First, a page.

In this course we build a Typechecker for the Eva programming language, also from scratch. You will learn about type systems and Type theory, see the difference between static and dynamic type checking, and get familiar with checking and inference algorithms. As an implementation we use JavaScript.

You may find more info and enroll into the course on the class page.

By this moment you should already have a fully working programming language with ergonomic syntax, and understand how the languages work at higher level. It is time now to go to production-level VMs, improving performance, and understanding low-level semantics.

In this course we build a Stack-based Virtual Machine, from scratch. Basic C++ experience and the Interpreters course are required as prerequisites for this class. However, we do not use too specific C++ constructs, and the code should be easily transferable to other languages.

Students will learn concepts of bytecode, compilation process, and lower-level interpretation. Concepts of stack- and heap-allocated values, and also Garbage Collection are considered. As a result we implement a VM similar in semantics to Python, JavaScript and other languages – with full support for functional programming, closures, and OOP.

You may find more info and enroll into the course on the class page.

In addition, the runtime classes can be taken as the Interpreters and Virtual Machines bundle.

By the end of the three practical courses you should have a fully working programming language. The next classes may be taken in any order to extend learned concepts and to deeper understand the topics.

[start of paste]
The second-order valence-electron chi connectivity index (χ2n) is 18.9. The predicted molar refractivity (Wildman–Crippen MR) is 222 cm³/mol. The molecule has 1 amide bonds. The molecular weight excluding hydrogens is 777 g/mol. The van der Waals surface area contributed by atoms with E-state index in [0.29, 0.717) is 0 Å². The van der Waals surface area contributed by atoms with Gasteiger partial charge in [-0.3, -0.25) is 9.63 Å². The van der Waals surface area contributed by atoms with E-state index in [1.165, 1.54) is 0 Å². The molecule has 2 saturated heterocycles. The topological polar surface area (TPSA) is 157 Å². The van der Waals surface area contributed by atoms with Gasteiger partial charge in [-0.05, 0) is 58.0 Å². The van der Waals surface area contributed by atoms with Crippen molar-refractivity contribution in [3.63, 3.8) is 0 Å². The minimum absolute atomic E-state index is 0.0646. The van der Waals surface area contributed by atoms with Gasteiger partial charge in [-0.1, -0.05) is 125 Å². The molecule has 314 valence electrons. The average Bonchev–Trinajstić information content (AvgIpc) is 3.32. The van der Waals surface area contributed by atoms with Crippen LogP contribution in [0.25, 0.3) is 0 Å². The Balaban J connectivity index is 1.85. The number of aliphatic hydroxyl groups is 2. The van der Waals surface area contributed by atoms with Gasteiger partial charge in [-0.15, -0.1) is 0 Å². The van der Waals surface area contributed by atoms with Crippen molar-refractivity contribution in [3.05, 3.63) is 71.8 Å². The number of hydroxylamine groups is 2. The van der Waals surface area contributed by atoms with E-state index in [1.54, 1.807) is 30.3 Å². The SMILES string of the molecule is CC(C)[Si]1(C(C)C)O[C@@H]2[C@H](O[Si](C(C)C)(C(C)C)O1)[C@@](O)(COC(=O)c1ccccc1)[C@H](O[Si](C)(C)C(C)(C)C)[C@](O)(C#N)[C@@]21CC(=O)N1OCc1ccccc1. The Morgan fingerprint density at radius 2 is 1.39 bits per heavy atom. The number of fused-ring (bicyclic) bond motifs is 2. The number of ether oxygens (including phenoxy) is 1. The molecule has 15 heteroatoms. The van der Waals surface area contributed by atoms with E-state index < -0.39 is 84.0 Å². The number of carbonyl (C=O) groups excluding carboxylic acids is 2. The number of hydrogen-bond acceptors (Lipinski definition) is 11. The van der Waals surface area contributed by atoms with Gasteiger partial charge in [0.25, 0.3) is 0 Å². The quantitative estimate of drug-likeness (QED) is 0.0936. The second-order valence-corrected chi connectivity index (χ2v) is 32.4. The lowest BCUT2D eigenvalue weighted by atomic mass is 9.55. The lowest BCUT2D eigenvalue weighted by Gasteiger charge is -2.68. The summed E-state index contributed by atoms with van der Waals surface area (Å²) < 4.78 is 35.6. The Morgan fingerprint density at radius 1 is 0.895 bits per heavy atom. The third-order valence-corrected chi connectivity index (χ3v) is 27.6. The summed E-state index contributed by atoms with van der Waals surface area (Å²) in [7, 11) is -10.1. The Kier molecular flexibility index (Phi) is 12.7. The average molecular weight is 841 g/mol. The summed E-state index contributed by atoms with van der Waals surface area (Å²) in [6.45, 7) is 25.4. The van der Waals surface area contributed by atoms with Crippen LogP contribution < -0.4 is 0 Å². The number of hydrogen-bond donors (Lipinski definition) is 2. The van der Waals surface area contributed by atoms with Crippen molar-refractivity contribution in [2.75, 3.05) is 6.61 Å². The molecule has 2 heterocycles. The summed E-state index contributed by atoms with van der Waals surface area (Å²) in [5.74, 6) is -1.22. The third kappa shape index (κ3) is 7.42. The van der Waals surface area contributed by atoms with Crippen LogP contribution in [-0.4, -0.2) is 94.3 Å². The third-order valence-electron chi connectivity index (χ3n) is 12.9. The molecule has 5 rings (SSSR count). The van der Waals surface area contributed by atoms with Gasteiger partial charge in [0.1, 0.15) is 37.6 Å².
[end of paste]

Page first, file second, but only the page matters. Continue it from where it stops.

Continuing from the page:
This course focuses on theory of parsing process, going deeper into discussions of the automated LL and LR parsers. The class combines theory and practice.

Students will learn and understand full algorithms of LL(1), LALR(1) and other parsers, and also will implement a parser for a full programming language, using parser generator tool, Syntax. For implementation we use JavaScript.

You may find more info and enroll into the course on the class page.

In the Virtual Machines class we implemented Mark-Sweep garbage collector. It is a good time to go deeper into GC algorithms, and learn the theory and implementation strategies behind them.

Students will learn all the major GC techniques used today on practice. The class is mainly theoretical, explaining concepts of Tracing and Direct collectors, talking about Generational, Region-based collectors, Tri-color abstraction, and other topics. Specific algorithms of Mark-Sweep, Mark-Compact, Reference Counting, Copying, Immix, and G1 collectors are considered.

The course will be interesting to any curious programmer and is also recommended for professional compiler engineers.

You can find more info and enroll into the course on the class page.

This theoretical course is devoted to the formalism of Automata, talking about State machines used to implement concept of Regular Expressions.